Before Multilingual Computing
In the beginning there was the mainframe, and the mainframe had an English keyboard, and the keyboard had no accent characters, and all were content. Then others heard of the computer and its miraculous powers, and there was rejoicing around the world. However, the keyboard had no accents and the keyboard could not make math symbols and the keyboard could not output Russian, Chinese, Spanish or any language other than English or Swahili. Then a great sadness fell upon the nations of the world, and the great international computer scientists met and asked "What shall we do?" (and some may have whispered "Drat those non-English scripts! Now what?") Thirty years later, we are finally beginning to approach a universal solution to support computing in all languages.
In today's world, it is in fact possible to type and process other languages besides English, but few users will ever claim that it is as easy as typing and processing English. ANGEL Help Desk Coordinator and Hungarian native speaker Irma Giannetti noted, "I just stumbled onto the Hungarian keyboard by accident; it shouldn't be so difficult." However, the Penn State computing and foreign language communities have been working together in the past few years to provide utilities and instructions for students, staff, and faculty to make the process a little easier.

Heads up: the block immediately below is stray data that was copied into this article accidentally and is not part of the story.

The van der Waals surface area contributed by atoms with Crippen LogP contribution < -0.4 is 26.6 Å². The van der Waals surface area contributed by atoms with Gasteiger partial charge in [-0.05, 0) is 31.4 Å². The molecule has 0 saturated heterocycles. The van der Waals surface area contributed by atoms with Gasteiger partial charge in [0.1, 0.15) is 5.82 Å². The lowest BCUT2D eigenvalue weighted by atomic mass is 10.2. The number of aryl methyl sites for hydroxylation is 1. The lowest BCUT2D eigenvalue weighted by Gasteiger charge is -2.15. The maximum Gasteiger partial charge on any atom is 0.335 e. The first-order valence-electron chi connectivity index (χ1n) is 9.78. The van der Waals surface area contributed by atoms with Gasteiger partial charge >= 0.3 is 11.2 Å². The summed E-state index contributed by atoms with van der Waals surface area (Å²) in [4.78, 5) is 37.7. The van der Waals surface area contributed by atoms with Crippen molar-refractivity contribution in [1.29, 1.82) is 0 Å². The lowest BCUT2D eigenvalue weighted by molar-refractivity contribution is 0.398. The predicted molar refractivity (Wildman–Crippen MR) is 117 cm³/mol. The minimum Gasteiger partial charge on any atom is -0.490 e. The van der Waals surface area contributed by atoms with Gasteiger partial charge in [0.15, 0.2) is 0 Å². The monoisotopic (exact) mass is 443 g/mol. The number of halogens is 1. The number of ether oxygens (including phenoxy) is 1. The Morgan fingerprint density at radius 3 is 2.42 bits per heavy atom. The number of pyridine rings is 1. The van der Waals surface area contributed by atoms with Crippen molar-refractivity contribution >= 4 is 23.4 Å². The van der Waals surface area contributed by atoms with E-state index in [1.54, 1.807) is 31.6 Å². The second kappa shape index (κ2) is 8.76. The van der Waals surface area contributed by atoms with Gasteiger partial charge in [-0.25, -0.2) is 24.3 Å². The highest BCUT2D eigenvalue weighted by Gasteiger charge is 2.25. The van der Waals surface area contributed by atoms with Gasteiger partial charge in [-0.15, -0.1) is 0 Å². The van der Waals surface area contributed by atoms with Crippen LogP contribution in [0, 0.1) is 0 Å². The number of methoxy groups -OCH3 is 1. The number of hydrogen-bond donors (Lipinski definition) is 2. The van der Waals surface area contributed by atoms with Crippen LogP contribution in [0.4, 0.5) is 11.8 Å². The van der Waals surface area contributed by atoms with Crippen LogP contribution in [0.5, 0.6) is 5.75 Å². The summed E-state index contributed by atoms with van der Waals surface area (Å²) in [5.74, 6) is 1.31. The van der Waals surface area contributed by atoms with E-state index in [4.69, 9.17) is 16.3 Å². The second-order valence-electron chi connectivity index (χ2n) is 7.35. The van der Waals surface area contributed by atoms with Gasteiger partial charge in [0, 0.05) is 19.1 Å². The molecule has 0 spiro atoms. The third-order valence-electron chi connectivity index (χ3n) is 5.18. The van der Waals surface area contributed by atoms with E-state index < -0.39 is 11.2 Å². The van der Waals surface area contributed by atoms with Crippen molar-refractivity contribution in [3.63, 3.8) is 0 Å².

Penn State's Role in Facilitating International Computing
What exactly has Penn State done to facilitate non-English computing? There are a variety of factors and tools to consider, but with suggestions from different language departments, Classroom and Lab Computing, part of Information Technology Services (ITS), has installed the following utilities in its University Park Student Computing Labs: